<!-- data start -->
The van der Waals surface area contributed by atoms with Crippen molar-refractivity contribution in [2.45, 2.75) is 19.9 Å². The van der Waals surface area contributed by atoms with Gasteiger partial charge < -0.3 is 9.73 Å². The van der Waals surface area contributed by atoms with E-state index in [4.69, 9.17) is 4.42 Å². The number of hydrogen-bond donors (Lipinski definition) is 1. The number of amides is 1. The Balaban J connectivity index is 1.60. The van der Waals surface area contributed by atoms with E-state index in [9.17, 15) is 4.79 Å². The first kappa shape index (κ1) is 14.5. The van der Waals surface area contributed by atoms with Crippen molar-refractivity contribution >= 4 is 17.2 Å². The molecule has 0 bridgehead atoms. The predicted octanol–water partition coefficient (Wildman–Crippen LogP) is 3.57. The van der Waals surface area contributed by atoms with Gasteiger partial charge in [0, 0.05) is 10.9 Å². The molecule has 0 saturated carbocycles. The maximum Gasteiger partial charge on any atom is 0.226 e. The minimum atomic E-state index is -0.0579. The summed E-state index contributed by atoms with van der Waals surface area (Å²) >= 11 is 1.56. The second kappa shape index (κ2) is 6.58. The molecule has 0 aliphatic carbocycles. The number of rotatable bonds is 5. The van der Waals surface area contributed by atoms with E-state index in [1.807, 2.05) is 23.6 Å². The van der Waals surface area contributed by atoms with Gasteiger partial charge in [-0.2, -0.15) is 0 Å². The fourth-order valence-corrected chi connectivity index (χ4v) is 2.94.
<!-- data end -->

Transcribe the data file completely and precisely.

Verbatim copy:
The van der Waals surface area contributed by atoms with Crippen molar-refractivity contribution in [2.45, 2.75) is 19.9 Å². The van der Waals surface area contributed by atoms with Gasteiger partial charge < -0.3 is 9.73 Å². The van der Waals surface area contributed by atoms with E-state index in [4.69, 9.17) is 4.42 Å². The number of hydrogen-bond donors (Lipinski definition) is 1. The number of amides is 1. The Balaban J connectivity index is 1.60. The van der Waals surface area contributed by atoms with E-state index in [9.17, 15) is 4.79 Å². The first kappa shape index (κ1) is 14.5. The van der Waals surface area contributed by atoms with Crippen molar-refractivity contribution >= 4 is 17.2 Å². The molecule has 0 bridgehead atoms. The predicted octanol–water partition coefficient (Wildman–Crippen LogP) is 3.57. The van der Waals surface area contributed by atoms with Gasteiger partial charge in [0, 0.05) is 10.9 Å². The molecule has 0 saturated carbocycles. The maximum Gasteiger partial charge on any atom is 0.226 e. The minimum atomic E-state index is -0.0579. The summed E-state index contributed by atoms with van der Waals surface area (Å²) >= 11 is 1.56. The second kappa shape index (κ2) is 6.58. The molecule has 0 aliphatic carbocycles. The number of rotatable bonds is 5. The van der Waals surface area contributed by atoms with E-state index in [1.807, 2.05) is 23.6 Å². The van der Waals surface area contributed by atoms with Gasteiger partial charge in [-0.2, -0.15) is 0 Å². The fourth-order valence-corrected chi connectivity index (χ4v) is 2.94.